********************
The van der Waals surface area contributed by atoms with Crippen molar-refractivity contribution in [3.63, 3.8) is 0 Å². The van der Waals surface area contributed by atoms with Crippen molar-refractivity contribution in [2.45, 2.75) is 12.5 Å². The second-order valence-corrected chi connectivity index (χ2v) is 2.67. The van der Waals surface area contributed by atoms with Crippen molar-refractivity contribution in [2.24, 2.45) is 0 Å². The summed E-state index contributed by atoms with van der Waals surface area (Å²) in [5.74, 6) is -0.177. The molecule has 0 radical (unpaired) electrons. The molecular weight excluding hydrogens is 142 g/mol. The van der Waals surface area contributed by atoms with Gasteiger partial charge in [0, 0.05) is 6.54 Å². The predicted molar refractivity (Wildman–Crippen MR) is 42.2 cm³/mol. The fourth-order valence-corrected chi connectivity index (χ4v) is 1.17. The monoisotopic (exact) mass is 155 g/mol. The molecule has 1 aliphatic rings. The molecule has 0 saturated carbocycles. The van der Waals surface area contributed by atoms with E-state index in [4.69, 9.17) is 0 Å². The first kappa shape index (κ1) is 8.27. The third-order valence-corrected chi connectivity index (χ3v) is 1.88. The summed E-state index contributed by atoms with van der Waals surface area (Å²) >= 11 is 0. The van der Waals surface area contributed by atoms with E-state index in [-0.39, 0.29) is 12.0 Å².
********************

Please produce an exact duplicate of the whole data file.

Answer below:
The van der Waals surface area contributed by atoms with Crippen molar-refractivity contribution in [3.63, 3.8) is 0 Å². The van der Waals surface area contributed by atoms with Crippen molar-refractivity contribution in [2.45, 2.75) is 12.5 Å². The second-order valence-corrected chi connectivity index (χ2v) is 2.67. The van der Waals surface area contributed by atoms with Crippen molar-refractivity contribution in [2.24, 2.45) is 0 Å². The summed E-state index contributed by atoms with van der Waals surface area (Å²) in [5.74, 6) is -0.177. The molecule has 0 radical (unpaired) electrons. The molecular weight excluding hydrogens is 142 g/mol. The van der Waals surface area contributed by atoms with Gasteiger partial charge in [0, 0.05) is 6.54 Å². The predicted molar refractivity (Wildman–Crippen MR) is 42.2 cm³/mol. The fourth-order valence-corrected chi connectivity index (χ4v) is 1.17. The monoisotopic (exact) mass is 155 g/mol. The molecule has 1 aliphatic rings. The molecule has 0 saturated carbocycles. The van der Waals surface area contributed by atoms with E-state index in [4.69, 9.17) is 0 Å². The first kappa shape index (κ1) is 8.27. The third-order valence-corrected chi connectivity index (χ3v) is 1.88. The summed E-state index contributed by atoms with van der Waals surface area (Å²) >= 11 is 0. The van der Waals surface area contributed by atoms with E-state index in [-0.39, 0.29) is 12.0 Å².